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Added costs of police protection is price of growth

Saturday, January 19, 2008 | 10:00 a.m. CST; updated 7:54 a.m. CDT, Tuesday, July 22, 2008
Kennedy is a professor emeritus at the MU School of Journalism.

So a 54-cent increase in our school tax will join a $77 million bond issue for sewers on the April ballot. The news reminds me of something Third Ward Councilman Karl Skala has been saying about the cost of cops.

I’ll try to explain.

Even before the school tax and the sewer bond hit the headlines, both the Missourian and the Columbia Daily Tribune reported how the council and City Manager Bill Watkins are scraping together pennies and shuffling assignments to get more cops into uniform and onto our increasingly hazardous streets. Officers have been pulled from the schools and sent on patrol. Money intended for other purposes has been diverted to the police personnel budget.

I first heard Karl address the issue back in December, during a public meeting called to allow citizens to express their concerns and officials to offer their assurances. He repeated his point several weeks later as the council was shifting dollars and bodies to combat street crime.

What he said was this (and I paraphrase): The increase in crime is at least partly a function of the city’s growth. Police protection should be considered as much a part of infrastructure as roads and sewers. The expense of more cops should be treated as a cost of growth and paid for, at least in part, by the developers.

Good point. Important point. Growth, especially the kind of dumb growth our city’s leaders have allowed and encouraged, is expensive. We’ve never required newcomers to pay their fair share of the costs not only of moving them and their waste but of protecting them, educating their children and providing all the other services new residents require.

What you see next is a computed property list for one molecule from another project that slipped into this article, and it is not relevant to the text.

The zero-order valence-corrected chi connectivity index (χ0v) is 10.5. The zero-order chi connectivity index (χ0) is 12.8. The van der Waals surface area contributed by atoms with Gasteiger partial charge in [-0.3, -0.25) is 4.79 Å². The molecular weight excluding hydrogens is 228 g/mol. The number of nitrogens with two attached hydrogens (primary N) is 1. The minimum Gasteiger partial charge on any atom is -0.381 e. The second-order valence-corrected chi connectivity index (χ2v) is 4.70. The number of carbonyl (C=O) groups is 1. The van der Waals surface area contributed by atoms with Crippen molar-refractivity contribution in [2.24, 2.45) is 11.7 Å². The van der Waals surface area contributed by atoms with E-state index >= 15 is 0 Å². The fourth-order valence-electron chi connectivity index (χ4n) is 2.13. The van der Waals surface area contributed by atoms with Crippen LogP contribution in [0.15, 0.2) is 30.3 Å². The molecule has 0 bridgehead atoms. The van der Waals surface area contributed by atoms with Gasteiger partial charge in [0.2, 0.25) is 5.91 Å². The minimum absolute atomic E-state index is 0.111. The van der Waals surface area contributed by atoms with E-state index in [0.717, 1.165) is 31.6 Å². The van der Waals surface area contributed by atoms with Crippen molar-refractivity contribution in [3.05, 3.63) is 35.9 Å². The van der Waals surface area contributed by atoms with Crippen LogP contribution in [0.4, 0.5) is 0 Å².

Karl’s election to the council, like that of Jerry Wade in the Fourth Ward and Barbara Hoppe in the Sixth, was due, I think, mainly to the growing concern among the citizens about all the ramifications of Columbia’s expansion.

Since their arrival, the council has taken a small — very small — step in the direction of fiscal sanity by raising slightly — very slightly — the fees charged to developers. I suspect I’m not the only voter who has been at least a little disappointed that movement in the right direction has been so slow and so slight.

The school tax increase, part of which would help pay for two new schools, reminds us just how expensive growth is. A new fire station is under construction, and plans are drawn for sorely needed road expansion. There’s more, but you get the point.

We’ll also be voting in April on three school board positions and on the First and Fifth Ward council positions. Both developer-friendly council incumbents are seeking re-election.

One thing is for sure, the best way to increase police protection isn’t to jerk officers from the schools or raid the piggy bank intended for other services. The best thing, the foresighted and fair thing, is to treat the cost of cops — like the cost of new schools and sewers and roads — as the cost of growth it is.

The question Karl raises and his colleagues must answer is an old one: Who pays?


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